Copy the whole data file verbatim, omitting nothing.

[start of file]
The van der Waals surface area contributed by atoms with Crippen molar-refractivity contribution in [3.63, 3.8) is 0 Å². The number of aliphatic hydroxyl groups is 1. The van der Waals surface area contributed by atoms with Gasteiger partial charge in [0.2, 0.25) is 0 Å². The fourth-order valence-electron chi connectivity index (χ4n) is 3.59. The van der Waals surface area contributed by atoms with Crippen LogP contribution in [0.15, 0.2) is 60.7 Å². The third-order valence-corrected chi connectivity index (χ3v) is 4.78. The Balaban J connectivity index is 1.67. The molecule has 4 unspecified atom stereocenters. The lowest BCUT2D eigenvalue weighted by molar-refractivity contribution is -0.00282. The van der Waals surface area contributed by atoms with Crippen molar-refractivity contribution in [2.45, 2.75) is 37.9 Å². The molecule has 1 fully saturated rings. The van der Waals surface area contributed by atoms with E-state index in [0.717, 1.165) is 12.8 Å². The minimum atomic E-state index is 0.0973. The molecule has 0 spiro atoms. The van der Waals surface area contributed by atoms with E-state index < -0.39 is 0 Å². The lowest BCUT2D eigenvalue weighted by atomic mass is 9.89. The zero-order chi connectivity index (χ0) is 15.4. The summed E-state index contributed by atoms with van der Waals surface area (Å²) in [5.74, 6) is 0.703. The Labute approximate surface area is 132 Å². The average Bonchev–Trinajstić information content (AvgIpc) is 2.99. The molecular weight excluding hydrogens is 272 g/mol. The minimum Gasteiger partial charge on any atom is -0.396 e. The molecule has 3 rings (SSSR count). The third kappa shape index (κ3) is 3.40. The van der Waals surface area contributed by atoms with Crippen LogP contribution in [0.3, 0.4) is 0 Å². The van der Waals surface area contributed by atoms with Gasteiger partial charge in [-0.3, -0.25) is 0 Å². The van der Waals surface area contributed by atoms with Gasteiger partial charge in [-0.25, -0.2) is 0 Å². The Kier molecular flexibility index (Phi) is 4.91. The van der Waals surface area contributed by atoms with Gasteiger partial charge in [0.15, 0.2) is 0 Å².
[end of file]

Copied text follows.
The van der Waals surface area contributed by atoms with Crippen molar-refractivity contribution in [3.63, 3.8) is 0 Å². The number of aliphatic hydroxyl groups is 1. The van der Waals surface area contributed by atoms with Gasteiger partial charge in [0.2, 0.25) is 0 Å². The fourth-order valence-electron chi connectivity index (χ4n) is 3.59. The van der Waals surface area contributed by atoms with Crippen LogP contribution in [0.15, 0.2) is 60.7 Å². The third-order valence-corrected chi connectivity index (χ3v) is 4.78. The Balaban J connectivity index is 1.67. The molecule has 4 unspecified atom stereocenters. The lowest BCUT2D eigenvalue weighted by molar-refractivity contribution is -0.00282. The van der Waals surface area contributed by atoms with Crippen molar-refractivity contribution in [2.45, 2.75) is 37.9 Å². The molecule has 1 fully saturated rings. The van der Waals surface area contributed by atoms with E-state index in [0.717, 1.165) is 12.8 Å². The minimum atomic E-state index is 0.0973. The molecule has 0 spiro atoms. The van der Waals surface area contributed by atoms with E-state index < -0.39 is 0 Å². The lowest BCUT2D eigenvalue weighted by atomic mass is 9.89. The zero-order chi connectivity index (χ0) is 15.4. The summed E-state index contributed by atoms with van der Waals surface area (Å²) in [5.74, 6) is 0.703. The Labute approximate surface area is 132 Å². The average Bonchev–Trinajstić information content (AvgIpc) is 2.99. The molecular weight excluding hydrogens is 272 g/mol. The minimum Gasteiger partial charge on any atom is -0.396 e. The molecule has 3 rings (SSSR count). The third kappa shape index (κ3) is 3.40. The van der Waals surface area contributed by atoms with Crippen LogP contribution in [0.3, 0.4) is 0 Å². The van der Waals surface area contributed by atoms with Gasteiger partial charge in [-0.3, -0.25) is 0 Å². The van der Waals surface area contributed by atoms with Gasteiger partial charge in [-0.25, -0.2) is 0 Å². The Kier molecular flexibility index (Phi) is 4.91. The van der Waals surface area contributed by atoms with Gasteiger partial charge in [0.15, 0.2) is 0 Å².